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I, Me, Mine Paperback – March 8, 2007


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Product Details

  • Paperback: 456 pages
  • Publisher: Chronicle Books; Reprint edition (March 8, 2007)
  • Language: English
  • ISBN-10: 0811859002
  • ISBN-13: 978-0811859004
  • Product Dimensions: 9.2 x 6.3 x 1.1 inches
  • Shipping Weight: 1.4 pounds (View shipping rates and policies)
  • Average Customer Review: 4.3 out of 5 stars  See all reviews (99 customer reviews)
  • Amazon Best Sellers Rank: #22,835 in Books (See Top 100 in Books)

Editorial Reviews

From Publishers Weekly

A 400-page memoir from the Quiet Beatle? Can it be? Well, yes and no: only about 60 pages of this earnest tome, originally published in 1980, are devoted to Harrison's recollections of life before, during and (notably) after the Beatles. His memories, which manage to feel fresh and distant at the same time, come to readers via transcripts of his conversations with Derek Taylor (1932-1997), the Beatles press officer and ghostwriter of Brian Epstein's memoir. Harrison (1943-2001) was only in his late 30s when I Me Mine came out-the Beatles had formed, changed music forever and disbanded before his 28th birthday. The rest of this volume consists of photos with whimsical captions ("the author enjoying a cheese sandwich with some friends" is assigned to a picture of Harrison with a sitar) and facsimiles of his handwritten lyrics (including a fairly different version of "Taxman"), each accompanied by a brief explanation (ideas expressed in "It's All Too Much," for example, were inspired by LSD and "confirmed in meditation"). Most of the songs were composed after Harrison's immersion in Hinduism; divorced from their melodies, lyrics espousing love, peace and harmony tend to take on a certain sameness. This volume offers much to Beatles zealots, but for the casual fan, Harrison will likely remain as admirable and as inscrutable as ever. B&w photos and illustrations throughout.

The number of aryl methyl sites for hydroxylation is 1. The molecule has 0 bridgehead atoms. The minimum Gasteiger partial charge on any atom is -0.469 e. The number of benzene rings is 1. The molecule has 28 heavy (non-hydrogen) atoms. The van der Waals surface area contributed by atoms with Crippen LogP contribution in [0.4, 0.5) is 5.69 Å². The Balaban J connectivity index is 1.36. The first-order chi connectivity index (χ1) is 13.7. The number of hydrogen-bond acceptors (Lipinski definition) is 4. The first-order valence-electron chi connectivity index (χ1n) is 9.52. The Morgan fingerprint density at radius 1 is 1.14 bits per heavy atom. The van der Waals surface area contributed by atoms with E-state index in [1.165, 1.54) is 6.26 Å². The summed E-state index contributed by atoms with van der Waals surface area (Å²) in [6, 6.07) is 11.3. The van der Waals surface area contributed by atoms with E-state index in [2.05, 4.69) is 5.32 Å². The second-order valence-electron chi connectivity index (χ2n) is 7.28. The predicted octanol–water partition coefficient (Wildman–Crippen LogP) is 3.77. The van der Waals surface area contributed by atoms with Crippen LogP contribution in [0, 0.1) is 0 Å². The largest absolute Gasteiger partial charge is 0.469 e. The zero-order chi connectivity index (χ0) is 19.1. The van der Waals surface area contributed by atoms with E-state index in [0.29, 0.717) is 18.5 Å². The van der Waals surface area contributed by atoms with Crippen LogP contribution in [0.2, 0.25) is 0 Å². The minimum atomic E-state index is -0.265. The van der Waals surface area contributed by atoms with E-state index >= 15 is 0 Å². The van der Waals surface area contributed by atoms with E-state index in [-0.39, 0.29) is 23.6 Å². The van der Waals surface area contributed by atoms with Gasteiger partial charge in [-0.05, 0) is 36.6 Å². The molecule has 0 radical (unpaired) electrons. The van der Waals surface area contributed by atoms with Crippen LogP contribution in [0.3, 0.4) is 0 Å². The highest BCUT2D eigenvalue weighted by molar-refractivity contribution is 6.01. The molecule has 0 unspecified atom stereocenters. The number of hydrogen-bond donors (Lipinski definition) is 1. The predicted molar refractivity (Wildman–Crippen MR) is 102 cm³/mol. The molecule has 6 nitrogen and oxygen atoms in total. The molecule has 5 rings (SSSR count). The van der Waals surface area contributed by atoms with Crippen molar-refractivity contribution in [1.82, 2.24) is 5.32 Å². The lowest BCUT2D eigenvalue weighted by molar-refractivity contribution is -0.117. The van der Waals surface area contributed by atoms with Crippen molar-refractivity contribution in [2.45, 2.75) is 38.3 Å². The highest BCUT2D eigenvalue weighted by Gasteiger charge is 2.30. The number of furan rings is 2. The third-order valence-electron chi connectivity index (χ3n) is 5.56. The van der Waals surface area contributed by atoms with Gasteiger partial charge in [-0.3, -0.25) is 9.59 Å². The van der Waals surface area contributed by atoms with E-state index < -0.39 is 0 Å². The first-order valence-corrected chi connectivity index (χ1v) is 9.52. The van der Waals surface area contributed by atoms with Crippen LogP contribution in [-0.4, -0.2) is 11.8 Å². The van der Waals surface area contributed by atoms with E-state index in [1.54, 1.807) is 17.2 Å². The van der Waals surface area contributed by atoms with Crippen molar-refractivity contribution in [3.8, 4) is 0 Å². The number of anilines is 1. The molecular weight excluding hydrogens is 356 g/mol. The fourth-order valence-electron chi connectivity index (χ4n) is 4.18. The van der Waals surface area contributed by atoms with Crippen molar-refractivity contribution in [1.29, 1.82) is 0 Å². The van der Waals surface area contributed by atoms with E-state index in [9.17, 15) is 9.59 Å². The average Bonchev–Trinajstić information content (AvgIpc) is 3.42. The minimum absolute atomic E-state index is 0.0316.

Copyright 2002 Reed Business Information, Inc. --This text refers to an out of print or unavailable edition of this title.

From Library Journal

Guitars gently wept the world over November 29, 2001, when George Harrison succumbed to cancer. Originally released in 1980, this volume includes some very casual recollections by "the quiet one" about his life, including his Liverpool childhood and interest in music, meeting the other kids who would become the 20th century's most influential band, his fascination with Eastern religions, and more. The book features roughly 50 photos taken throughout his life, but the meat of the book is the more than 80 song lyricsDmany of which are reproductions of his hand-written sheets with corrections intactDalong with background on each. There is also a new introduction by Harrison's widow. For millions of diehard fans, there is no such thing as too much information on the Beatles, so this should circulate well.
Copyright 2002 Reed Business Information, Inc. --This text refers to an out of print or unavailable edition of this title.

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Customer Reviews

Anyway, the book also has great photographs.
erica2
As I think that George's music speaks for him, so a book about that very expression seems a perfect way to describe the man and his life.